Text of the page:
A 13-year-old student wearing a mask and a long, black (or green) trenchcoat fired a Mac-90 (replica of an AK-47) into the ceiling at his school earlier this week. When confronted by other students and administrators he told them "please don't make me do this." The action happened about 10 minutes before school was due to start - and as well as the weapon, he had a note saying he had planted a bomb in the school - as well as detailed plans for an explosive device, and of the school. The lad was arrested, and no device was found.

The question is - where did he get the gun? Apparently from his parents, who kept the weapon in a safe at home. How big must that safe be - and I guess you can't really call it a "safe" anymore since the lad now has the combination. And why did his parents have the Mac-90? Well, according to one local official "it is not uncommon for people in the area to own assault weapons".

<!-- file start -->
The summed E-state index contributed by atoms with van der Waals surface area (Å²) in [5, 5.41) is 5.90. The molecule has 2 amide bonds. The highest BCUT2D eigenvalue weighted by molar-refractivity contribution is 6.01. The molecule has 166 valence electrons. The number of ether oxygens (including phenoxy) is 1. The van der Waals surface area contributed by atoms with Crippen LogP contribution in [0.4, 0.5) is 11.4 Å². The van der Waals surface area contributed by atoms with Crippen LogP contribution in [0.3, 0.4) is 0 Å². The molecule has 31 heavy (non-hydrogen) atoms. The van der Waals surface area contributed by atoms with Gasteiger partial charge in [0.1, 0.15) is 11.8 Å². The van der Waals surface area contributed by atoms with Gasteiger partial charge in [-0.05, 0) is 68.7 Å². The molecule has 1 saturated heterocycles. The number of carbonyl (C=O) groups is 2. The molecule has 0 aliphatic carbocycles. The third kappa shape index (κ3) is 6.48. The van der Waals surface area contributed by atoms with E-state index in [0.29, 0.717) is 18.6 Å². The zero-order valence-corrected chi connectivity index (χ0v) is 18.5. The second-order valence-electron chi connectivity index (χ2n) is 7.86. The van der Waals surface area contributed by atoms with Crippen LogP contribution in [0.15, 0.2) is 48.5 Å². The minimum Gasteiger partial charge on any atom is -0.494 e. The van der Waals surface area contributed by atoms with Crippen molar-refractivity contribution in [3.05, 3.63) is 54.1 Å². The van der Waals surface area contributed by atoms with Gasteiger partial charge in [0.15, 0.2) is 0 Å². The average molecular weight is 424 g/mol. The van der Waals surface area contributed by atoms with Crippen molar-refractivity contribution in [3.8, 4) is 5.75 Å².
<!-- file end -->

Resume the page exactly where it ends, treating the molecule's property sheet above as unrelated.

Hmmm - makes you wonder doesn’t it - but certainly not about the number of shootings at US schools - which may or may not be on the increase if the reaction to the latest shootings is to have the US Government consider adding more security - rather than looking at gun control laws.

But at least there is a major distraction now … where did North Korea manage to get nuclear technology? And how do you stop them testing it (again) or using it should they ever be invaded - or if they get bolshi!

Barbed comments